A guest post to motivate, encourage, and inspire…
When Plans Fail
When a rare inflammation of the spinal cord paralyzed me, this sales gal who ran on quotas and way too much coffee took a deep dive into reflection of what mattered most in life. The mother of four, two with special needs that included epilepsy and autism, I’d only been divorced nine days. Yet, I was determined to “manage” paralysis like I’d managed everything else in life: make a plan, execute, and achieve.
I didn’t count on the ripples.
I had planned to recover fully from transverse myelitis (TM), the cause of my paralysis that affects one in a million. Although there’s no cause or cure, TM has a pattern: one-third of those affected recover fully, one-third recover partially, and one-third have no recovery at all. I was determined to be in that first category.
Meanwhile, I waited and the ripples began.
Paralysis not only limited my mobility, it changed my reliability. I’d make plans, but then my body would misbehave and I’d have to stay in bed to address the pain—or incontinence. The year was 1997, long before social media or smart phones, so staying connected meant in-person visits and phone calls until a techie friend of mine introduced me to this new thing called email.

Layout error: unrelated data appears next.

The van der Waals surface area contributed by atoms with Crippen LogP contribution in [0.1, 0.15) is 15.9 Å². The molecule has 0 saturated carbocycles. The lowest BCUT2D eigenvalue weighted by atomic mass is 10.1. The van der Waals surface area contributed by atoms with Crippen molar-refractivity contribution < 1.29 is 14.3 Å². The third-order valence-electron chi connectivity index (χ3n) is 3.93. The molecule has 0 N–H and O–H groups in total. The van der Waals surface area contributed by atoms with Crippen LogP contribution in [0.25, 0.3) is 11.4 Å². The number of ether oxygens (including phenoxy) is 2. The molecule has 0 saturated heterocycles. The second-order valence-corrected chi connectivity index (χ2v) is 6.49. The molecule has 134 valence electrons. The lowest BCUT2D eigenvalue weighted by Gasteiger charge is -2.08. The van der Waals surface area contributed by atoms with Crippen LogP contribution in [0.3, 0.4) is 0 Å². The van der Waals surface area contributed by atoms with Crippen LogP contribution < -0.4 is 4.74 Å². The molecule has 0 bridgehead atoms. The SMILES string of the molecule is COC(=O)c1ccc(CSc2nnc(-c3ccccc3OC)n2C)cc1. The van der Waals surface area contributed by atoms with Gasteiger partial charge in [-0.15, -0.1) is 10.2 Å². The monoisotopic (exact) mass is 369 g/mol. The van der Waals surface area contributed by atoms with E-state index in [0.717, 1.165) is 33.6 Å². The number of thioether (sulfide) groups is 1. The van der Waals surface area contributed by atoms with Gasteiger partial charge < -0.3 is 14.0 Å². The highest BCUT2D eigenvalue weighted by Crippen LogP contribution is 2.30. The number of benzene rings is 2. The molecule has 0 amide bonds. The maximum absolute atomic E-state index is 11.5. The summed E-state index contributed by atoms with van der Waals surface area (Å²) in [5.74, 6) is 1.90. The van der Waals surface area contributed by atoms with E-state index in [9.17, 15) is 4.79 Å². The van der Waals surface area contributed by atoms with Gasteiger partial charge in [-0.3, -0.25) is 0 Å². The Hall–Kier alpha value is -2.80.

An old high school buddy emailed me simply, “Is that you?” I’d stay up late after the kids had gone to bed to write about my crazy life. He shared my emails with his friends. They shared with their friends and soon we had a hundred folks reading about my wheelchair escapades, long before the word “blog” was ever used.
Writing became my means to connect, my means to capture the haunting “what if’s” that surfaced no matter how many plans I made or how much my positive thinking tried to drown them out.
After some encouragement to submit to The Baltimore Sun, my piece about playing soccer with my son from the wheelchair was published, which lead to two newspaper op-ed columns and later an online autism series that became the basis of my memoir, Rethinking Possible, published June 2017.
Despite my best effort, I never recovered from TM. I have the exact level of function and sensation I had on Feb 12, 1997. Yet, I’ve recovered in my own way. Circumstances forced me to rethink what was possible from the wheelchair.
As I wrote more, I also began to experience more rejection. I was surprised to discover how much achievements meant to me and how linked they were to my happiness. I hated to lose, hated to be rejected. Writing forced me to re-evaluate that metric that was so ingrained in my thinking.
Writing taught me that that I don’t have to hit the target to be happy. Sometimes the effort becomes its own reward if we’re able to find a benefit in the process. Writing, whether published or not, became an important means for me to heal by connecting to friends who became “readers.”